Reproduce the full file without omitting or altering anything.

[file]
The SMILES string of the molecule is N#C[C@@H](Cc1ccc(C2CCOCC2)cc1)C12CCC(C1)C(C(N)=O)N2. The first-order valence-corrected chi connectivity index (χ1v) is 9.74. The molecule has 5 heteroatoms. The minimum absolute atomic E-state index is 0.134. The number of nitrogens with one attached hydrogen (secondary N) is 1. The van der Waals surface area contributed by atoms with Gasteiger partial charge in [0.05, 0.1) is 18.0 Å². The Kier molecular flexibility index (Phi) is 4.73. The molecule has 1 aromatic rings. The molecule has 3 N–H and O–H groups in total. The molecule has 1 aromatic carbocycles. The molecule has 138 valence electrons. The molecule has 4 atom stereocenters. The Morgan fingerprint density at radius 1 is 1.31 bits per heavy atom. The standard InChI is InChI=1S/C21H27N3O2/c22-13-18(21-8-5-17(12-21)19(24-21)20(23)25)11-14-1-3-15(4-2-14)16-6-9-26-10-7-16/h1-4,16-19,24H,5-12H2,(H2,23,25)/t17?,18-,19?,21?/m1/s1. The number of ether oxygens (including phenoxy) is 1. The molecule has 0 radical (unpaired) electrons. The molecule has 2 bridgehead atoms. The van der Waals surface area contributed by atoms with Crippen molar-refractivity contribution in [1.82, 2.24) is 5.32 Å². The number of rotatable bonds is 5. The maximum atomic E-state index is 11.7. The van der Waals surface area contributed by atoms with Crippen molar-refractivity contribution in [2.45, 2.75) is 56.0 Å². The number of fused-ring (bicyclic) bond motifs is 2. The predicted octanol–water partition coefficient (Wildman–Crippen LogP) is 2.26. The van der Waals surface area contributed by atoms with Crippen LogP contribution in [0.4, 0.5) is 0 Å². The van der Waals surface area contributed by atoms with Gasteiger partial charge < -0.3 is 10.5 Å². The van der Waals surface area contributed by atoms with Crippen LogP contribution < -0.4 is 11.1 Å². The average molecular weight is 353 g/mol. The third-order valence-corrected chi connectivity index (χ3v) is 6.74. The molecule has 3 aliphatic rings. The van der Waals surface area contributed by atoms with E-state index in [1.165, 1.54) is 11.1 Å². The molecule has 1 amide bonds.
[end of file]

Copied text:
The SMILES string of the molecule is N#C[C@@H](Cc1ccc(C2CCOCC2)cc1)C12CCC(C1)C(C(N)=O)N2. The first-order valence-corrected chi connectivity index (χ1v) is 9.74. The molecule has 5 heteroatoms. The minimum absolute atomic E-state index is 0.134. The number of nitrogens with one attached hydrogen (secondary N) is 1. The van der Waals surface area contributed by atoms with Gasteiger partial charge in [0.05, 0.1) is 18.0 Å². The Kier molecular flexibility index (Phi) is 4.73. The molecule has 1 aromatic rings. The molecule has 3 N–H and O–H groups in total. The molecule has 1 aromatic carbocycles. The molecule has 138 valence electrons. The molecule has 4 atom stereocenters. The Morgan fingerprint density at radius 1 is 1.31 bits per heavy atom. The standard InChI is InChI=1S/C21H27N3O2/c22-13-18(21-8-5-17(12-21)19(24-21)20(23)25)11-14-1-3-15(4-2-14)16-6-9-26-10-7-16/h1-4,16-19,24H,5-12H2,(H2,23,25)/t17?,18-,19?,21?/m1/s1. The number of ether oxygens (including phenoxy) is 1. The molecule has 0 radical (unpaired) electrons. The molecule has 2 bridgehead atoms. The van der Waals surface area contributed by atoms with Crippen molar-refractivity contribution in [1.82, 2.24) is 5.32 Å². The number of rotatable bonds is 5. The maximum atomic E-state index is 11.7. The van der Waals surface area contributed by atoms with Crippen molar-refractivity contribution in [2.45, 2.75) is 56.0 Å². The number of fused-ring (bicyclic) bond motifs is 2. The predicted octanol–water partition coefficient (Wildman–Crippen LogP) is 2.26. The van der Waals surface area contributed by atoms with Crippen LogP contribution in [0.4, 0.5) is 0 Å². The van der Waals surface area contributed by atoms with Gasteiger partial charge < -0.3 is 10.5 Å². The van der Waals surface area contributed by atoms with Crippen LogP contribution < -0.4 is 11.1 Å². The average molecular weight is 353 g/mol. The third-order valence-corrected chi connectivity index (χ3v) is 6.74. The molecule has 3 aliphatic rings. The van der Waals surface area contributed by atoms with E-state index in [1.165, 1.54) is 11.1 Å². The molecule has 1 amide bonds.